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The Caliphate of Cordoba

The Moorish conquest of the former Hispania by the troops of Musa ibn Nusair and Tariq ibn Ziyad, and the overthrowning of the Umayyad dynasty in Damascus, led to the creation of an independent Emirate by Abd ar-Rahman I, the only surviving prince who escaped from Abbasids, and established his Capital city in Cordoba. It was to become the cultural capital of Occident from 750 to 1009. The architecture built in Al-Ándalus under the Umayyads evolved from the architecture of Damascus with the addition of aesthetic achievements of local influence: the horse-shoe arch, a distinctive of Spanish Arab architecture was taken from Visigoths. Architects, artists and craftsmen came from the Orient to construct cities like Medina Azahara whose splendour couldn't have been imagined by the European kingdoms of the era.

The most outstanding construction of the Umayyad Cordoba is the Great Mosque, built in consecutive stages by Abd ar-Rahman I, Abd ar-Rahman II, Al-Hakam II and Al-Mansur.

The Taifas

The Caliphate disappeared and was split into several small kingdoms called Taifas. Their political weakness was accompanied by a cultural retreat, and together with a quick advance of the Christian kingdoms, the taifas clung to the prestige of structures and forms of the style of Córdoba. The recession was felt in the construction techniques and in the materials, though not in the profusion of the ornamentation. The lobes of multifoil arches were multiplied and thinned, transformed in lambrequins, and all the Caliphal elements were exaggerated. Some magnificent examples of the Taifa architecture have reached our times, like the Palace of the Aljafería, in Zaragoza, or the small mosque of Bab-Mardum, in Toledo, later transformed into one of the first examples of Mudéjar architecture (Cristo de la Luz hermitage).

Almoravids and Almohads

The Almoravids invaded Al-Andalus from north Africa in 1086, and unified the taifas under their power. They developed their own architecture, but very few of it remains because of the next invasion, that of the Almohads, who imposed Islamic ultra-orthodoxy and destroyed almost every significative Almoravid building, together with Medina Azahara and other Caliphal constructions. Their art was extremely sober and bare, and they used brick as their main material. Virtually their only superficial decoration, the sebka, is based in a grid of rhombuses. The Almohads also used palm decoration, but this was nothing more than a simplification of the much more decorated Almoravid palm. As time passed, the art became slightly more decorative. The best know piece of Almohad architecture is the Giralda, the former minaret of the Mosque of Seville. Classified as Mudéjar, but immersed in the Almohad aesthetic, the synagogue of Santa María la Blanca, in Toledo, is a rare example of architectural collaboration of the three cultures of Medieval Spain.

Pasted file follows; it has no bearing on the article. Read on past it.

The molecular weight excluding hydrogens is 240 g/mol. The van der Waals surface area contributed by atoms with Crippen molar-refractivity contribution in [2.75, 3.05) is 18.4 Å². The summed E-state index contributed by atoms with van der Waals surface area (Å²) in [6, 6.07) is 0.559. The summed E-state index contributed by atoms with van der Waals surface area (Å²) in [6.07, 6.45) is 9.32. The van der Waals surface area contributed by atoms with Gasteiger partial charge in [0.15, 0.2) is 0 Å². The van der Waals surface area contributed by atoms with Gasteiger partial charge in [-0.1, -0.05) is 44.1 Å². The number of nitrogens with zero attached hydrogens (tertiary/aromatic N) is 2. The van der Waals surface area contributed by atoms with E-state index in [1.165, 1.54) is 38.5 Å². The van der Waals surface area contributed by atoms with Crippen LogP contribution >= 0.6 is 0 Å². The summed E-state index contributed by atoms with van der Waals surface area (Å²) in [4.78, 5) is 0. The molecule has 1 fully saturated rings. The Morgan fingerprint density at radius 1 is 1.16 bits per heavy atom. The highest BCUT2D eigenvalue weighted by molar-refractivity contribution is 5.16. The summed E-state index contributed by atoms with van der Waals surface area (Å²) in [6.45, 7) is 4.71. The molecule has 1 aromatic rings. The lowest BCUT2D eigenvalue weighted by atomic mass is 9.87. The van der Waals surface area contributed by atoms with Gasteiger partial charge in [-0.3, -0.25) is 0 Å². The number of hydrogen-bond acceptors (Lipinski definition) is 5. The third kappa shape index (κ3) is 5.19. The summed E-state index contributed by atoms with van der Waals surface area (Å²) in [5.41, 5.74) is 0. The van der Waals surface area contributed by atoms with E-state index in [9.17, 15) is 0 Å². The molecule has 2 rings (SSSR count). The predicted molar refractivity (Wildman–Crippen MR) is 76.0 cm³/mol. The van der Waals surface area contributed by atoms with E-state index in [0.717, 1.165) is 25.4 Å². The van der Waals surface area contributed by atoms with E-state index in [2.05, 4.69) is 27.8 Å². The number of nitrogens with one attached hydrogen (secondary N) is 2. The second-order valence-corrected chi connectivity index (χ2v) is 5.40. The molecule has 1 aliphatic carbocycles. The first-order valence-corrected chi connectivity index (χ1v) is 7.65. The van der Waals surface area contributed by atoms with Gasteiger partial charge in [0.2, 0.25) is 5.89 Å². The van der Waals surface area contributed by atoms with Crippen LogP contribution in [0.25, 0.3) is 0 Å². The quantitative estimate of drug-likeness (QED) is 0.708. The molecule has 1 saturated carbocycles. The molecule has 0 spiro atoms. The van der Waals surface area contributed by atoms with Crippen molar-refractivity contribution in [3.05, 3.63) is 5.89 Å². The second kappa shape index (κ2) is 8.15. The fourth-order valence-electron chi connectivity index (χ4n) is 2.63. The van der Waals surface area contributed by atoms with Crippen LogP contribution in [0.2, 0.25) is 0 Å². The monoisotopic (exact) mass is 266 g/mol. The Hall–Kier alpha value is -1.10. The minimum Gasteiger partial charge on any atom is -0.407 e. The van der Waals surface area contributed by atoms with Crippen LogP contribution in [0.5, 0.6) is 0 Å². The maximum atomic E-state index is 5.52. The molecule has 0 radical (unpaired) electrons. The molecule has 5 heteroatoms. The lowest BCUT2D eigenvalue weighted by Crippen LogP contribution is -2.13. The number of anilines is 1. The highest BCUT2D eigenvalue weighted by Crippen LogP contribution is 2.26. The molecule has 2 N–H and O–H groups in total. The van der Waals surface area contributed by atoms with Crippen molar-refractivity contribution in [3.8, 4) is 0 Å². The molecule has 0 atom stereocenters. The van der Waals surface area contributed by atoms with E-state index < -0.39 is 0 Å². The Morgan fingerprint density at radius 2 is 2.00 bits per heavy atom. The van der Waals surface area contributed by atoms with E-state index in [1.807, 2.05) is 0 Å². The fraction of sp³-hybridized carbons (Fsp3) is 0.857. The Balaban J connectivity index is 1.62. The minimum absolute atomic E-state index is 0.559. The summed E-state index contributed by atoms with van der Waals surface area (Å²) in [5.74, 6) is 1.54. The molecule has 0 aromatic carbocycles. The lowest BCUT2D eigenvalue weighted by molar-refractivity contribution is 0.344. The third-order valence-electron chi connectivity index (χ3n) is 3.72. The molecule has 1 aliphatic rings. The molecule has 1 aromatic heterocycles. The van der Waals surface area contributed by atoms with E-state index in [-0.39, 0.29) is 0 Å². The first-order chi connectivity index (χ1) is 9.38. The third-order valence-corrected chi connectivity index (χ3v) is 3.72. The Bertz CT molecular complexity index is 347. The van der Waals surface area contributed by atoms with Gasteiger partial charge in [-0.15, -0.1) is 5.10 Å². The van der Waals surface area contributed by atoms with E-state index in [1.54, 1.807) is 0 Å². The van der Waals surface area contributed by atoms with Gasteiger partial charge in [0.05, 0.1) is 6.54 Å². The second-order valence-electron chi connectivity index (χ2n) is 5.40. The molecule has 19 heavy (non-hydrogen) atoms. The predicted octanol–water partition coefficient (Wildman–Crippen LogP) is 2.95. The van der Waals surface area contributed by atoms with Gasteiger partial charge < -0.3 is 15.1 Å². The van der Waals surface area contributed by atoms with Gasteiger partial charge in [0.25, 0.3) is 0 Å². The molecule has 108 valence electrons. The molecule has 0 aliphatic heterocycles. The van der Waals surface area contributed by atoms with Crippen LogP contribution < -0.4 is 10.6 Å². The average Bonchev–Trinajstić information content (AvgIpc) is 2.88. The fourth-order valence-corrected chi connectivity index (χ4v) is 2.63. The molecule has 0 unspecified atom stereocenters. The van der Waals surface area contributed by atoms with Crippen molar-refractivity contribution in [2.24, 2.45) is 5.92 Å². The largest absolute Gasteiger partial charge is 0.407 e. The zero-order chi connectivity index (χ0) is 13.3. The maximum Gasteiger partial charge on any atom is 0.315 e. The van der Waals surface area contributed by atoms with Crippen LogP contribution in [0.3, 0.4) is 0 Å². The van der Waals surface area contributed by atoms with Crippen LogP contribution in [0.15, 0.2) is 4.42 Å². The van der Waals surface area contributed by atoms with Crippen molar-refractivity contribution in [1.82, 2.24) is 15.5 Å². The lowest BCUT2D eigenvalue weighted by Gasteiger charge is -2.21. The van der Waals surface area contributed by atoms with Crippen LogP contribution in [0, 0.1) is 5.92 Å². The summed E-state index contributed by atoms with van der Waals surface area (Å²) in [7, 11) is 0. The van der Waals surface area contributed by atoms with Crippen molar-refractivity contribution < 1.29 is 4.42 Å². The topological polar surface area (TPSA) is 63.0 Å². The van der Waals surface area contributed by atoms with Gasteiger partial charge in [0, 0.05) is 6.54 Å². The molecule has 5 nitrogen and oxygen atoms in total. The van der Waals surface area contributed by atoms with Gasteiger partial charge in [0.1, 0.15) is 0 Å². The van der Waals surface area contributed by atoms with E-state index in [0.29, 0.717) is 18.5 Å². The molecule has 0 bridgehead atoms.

Nasrid architecture of the Kingdom of Granada

After the dissolution of the Almohad empire, the scattered Moorish kingdoms of the south of the Peninsula were reorganized, and in 1237, the Nasrid kings established their capital city in Granada. The architecture they produced was to be one of the richest produced by Islam in any period. This owed a great deal to the cultural heritage of the former Moorish styles of Al-Ándalus, that the Nasrids eclecticly combined, and to the close contact with the northern Christian Kingdoms. The palaces of Alhambra and the Generalife are the most outstanding constructions of the period. The structural and ornamental elements were taken from Cordobese architecture (horse-shoe arches), from Almohads (sebka and palm decoration), but also created by them, like the prism and cylindrical capitals and mocárabe arches, in a gay combination of interior and exterior spaces, of gardening and architecture, that aimed to please all the senses. Unlike the Ummayad architecture, which made use of expensive and imported materials, the Nasrids used only humble materials: clay, plaster and wood. However, the aesthetic outcome is full of complexity and is mystifying for the beholder: The multiplicity of decoration, the skillful use of light and shadow and the incorporation of water into the architecture are some of the keys features of the style. Epigraphy was also used on the walls of the different rooms, with allusive poems to the beauty of the spaces.

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